Turning shrimp shells into plastic

Harvard researchers have found a way to isolate fully degradable plastic from discarded shrimp shells. After it's discarded, the bioplastic breaks down in weeks, and then becomes fertilizer.
Written by Janet Fang, Contributor

Harvard researchers have found a way to isolate fully degradable plastic from shrimp shells. To demonstrate how hardy yet pliable their new bioplastic is, they molded it into a series of chess pieces; and then to show how it can encourage plant growth after it breaks down, they grew some peas in it.

Humans produce 300 million tons of plastic a year, but recycle only 3 percent. The rest of it goes into landfills and the ocean. Engineers have designed bioplastics using cellulose from plants, and those have been useful for packaging and simple food or drink containers. But it's been difficult to form those bioplastics into complex 3D shapes while providing the sturdiness we expect of plastic. And they've also been hard to mass-produce.

Developed by Javier Fernandez and Don Ingber of Harvard's Wyss Institute, the new bioplastic is made with chitosan, a type of chitin, the second most abundant organic material on Earth. Chitin makes up the hard outer shell of crustaceans, the armor-like cuticles of insects, and butterfly wings. The majority of available chitin comes from discarded shrimp shells.

The researchers subjected chitosan to a battery of tests and figured out that the molecular structure of chitosan is sensitive to the method used to formulate it. Then, after analyzing in detail how things like temperature and concentration affect the mechanical properties of chitosan on a molecular level, the team honed in on a method that produced a pliable liquid crystal material. (A different method yielded an unusable brittle, opaque material.)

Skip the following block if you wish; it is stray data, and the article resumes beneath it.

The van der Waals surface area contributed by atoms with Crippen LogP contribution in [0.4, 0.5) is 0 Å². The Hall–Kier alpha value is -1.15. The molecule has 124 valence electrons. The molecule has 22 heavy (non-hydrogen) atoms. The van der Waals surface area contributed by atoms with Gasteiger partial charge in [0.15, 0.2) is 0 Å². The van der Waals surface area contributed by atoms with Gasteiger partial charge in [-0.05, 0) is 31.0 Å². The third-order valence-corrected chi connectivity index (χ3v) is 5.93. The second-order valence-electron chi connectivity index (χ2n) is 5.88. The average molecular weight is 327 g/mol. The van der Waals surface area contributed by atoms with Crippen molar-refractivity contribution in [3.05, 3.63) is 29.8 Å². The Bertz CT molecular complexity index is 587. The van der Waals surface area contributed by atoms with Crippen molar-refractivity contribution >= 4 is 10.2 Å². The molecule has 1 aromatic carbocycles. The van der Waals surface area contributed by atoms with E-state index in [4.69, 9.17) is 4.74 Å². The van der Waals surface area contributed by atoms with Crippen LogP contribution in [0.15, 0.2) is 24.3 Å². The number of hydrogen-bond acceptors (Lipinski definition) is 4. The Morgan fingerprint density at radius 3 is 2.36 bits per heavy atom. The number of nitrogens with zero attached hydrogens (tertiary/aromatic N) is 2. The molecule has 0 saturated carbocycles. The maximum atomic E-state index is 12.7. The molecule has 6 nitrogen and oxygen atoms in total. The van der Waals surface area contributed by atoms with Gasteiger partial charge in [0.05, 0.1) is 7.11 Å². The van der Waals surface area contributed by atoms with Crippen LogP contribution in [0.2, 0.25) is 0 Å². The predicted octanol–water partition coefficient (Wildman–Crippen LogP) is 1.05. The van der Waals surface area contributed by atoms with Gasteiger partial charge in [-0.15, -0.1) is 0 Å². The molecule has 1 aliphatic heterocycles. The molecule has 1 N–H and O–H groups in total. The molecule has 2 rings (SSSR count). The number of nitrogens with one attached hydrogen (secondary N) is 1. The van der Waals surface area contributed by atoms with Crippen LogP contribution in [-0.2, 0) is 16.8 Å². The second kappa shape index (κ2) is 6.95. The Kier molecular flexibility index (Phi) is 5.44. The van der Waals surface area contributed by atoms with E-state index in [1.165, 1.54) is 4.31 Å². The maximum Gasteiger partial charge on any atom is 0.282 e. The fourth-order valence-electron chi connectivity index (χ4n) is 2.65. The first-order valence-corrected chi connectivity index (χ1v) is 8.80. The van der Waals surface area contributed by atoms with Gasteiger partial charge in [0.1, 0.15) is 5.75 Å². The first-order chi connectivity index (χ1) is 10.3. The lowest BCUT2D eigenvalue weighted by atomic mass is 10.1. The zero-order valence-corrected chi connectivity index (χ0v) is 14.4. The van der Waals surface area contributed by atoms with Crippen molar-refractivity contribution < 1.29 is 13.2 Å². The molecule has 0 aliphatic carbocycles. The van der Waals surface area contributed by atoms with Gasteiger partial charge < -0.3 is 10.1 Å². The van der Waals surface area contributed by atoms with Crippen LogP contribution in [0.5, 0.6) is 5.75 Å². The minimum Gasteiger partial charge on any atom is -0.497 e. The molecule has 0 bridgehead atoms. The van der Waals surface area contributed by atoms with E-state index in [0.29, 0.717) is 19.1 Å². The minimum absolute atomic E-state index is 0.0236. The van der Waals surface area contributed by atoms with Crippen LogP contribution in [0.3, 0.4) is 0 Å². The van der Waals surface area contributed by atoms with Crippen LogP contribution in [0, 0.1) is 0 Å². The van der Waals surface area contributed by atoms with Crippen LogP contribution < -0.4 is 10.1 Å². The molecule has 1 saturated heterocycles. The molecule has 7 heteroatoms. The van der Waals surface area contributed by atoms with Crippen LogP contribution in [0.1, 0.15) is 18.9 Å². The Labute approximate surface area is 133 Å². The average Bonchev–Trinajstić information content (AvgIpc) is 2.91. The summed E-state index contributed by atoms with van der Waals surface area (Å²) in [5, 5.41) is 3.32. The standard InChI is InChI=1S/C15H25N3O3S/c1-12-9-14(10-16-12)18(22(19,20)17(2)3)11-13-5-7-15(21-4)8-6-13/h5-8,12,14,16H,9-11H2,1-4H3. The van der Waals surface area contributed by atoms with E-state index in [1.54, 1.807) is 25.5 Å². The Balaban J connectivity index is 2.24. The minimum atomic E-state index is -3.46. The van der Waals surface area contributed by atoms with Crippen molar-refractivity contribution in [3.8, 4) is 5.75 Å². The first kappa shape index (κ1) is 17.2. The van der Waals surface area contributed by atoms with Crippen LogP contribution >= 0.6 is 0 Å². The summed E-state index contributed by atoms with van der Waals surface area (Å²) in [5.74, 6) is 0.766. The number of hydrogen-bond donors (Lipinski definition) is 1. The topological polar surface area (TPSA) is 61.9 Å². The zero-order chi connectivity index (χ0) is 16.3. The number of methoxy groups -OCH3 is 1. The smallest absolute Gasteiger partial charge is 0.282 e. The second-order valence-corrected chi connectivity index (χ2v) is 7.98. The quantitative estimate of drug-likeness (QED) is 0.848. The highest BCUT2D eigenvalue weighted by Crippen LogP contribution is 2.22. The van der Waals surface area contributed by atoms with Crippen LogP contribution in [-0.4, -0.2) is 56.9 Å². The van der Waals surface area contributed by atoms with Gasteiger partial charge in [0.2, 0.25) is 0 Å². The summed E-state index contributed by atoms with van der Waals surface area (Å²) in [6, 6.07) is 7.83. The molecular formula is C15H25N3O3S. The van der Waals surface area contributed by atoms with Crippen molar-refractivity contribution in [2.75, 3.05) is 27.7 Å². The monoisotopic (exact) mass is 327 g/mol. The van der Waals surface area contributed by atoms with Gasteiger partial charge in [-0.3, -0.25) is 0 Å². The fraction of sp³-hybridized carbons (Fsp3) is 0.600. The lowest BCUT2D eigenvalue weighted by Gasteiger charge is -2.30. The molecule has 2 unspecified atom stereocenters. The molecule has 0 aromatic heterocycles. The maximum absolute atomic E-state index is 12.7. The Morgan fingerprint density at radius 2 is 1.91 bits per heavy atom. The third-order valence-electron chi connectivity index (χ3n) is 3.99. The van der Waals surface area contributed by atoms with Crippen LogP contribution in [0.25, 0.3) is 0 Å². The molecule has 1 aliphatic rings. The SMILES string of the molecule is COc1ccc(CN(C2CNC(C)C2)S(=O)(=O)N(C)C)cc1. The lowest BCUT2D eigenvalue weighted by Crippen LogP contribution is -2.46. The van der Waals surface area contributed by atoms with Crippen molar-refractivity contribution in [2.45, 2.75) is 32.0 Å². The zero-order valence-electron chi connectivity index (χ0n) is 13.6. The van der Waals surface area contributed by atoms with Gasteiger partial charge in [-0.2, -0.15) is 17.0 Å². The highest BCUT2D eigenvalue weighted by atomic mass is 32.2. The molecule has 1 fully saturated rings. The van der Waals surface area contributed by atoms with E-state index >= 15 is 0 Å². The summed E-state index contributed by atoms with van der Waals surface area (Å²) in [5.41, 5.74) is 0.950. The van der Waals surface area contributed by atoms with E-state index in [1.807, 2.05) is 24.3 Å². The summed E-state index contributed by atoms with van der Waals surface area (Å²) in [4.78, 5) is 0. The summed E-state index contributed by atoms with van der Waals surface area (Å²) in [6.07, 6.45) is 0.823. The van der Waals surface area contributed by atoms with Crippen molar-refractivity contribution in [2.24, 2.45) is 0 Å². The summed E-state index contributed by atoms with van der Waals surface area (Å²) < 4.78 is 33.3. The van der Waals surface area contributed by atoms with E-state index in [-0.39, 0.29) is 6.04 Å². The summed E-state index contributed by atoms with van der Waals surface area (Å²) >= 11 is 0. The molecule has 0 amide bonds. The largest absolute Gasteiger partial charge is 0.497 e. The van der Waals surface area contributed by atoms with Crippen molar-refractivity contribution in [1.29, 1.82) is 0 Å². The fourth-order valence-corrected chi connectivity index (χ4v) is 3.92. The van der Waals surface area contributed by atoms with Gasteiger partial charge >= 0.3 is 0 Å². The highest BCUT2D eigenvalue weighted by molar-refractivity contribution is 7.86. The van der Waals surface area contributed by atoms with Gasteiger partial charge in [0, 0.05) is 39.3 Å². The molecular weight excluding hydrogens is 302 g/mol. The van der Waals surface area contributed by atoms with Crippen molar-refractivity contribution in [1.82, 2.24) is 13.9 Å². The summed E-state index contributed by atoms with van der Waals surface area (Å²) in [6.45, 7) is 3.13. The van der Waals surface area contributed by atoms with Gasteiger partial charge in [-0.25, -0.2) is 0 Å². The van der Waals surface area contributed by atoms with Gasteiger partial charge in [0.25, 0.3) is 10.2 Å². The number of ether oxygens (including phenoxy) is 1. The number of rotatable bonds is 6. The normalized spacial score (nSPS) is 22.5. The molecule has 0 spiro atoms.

The fabrication method preserves the strong mechanical properties of chitosan, and the resulting tough, transparent material can be used to make large, 3D objects with complex shapes using traditional, large-scale manufacturing techniques like casting or injection molding. Adding wood flour (a waste product from wood processing) helps the chitosan polymer retain its shape after the molding process.

According to the team, chitosan-based plastic is cheap and easy to make on larger scales and wouldn't take up land like plant-based bioplastics. The material can be dyed by changing the acidity of the chitosan solution; the dyes can be collected and reused when the material is recycled.

Sounds like the new bioplastic could take the place of synthetic plastic in a variety of everyday items: from trash bags to packaging to toys. "You can make virtually any 3D form with impressive precision from this type of chitosan," Fernandez says in a press release. The team molded chess pieces to illustrate the point. (Pictured with chitin, below.)


What's more, after it's discarded, the material will break down in a matter of weeks -- releasing nutrients that support plant growth as they go. To demonstrate the material's ability to encourage plant growth when it's returned to the ground, the team grew a California Blackeye pea plant in soil enriched with chitosan bioplastic over a three-week period. Watch this cute video.

A few years ago, the same researchers designed the biodegradable material Shrilk: part silk, part shrimp shell, inspired by insect cuticle. The new chitosan bioplastic is Shrilk's next iteration. Ditching the silk protein makes the chitin-based plastic cheaper and easier to make. The team is looking to move the material into a commercial manufacturing facility with partners in industry.

The work was published in Macromolecular Materials & Engineering in March.

[Wyss Institute via Science]

Images: Javier G. Fernandez (top), Wyss Institute (middle)

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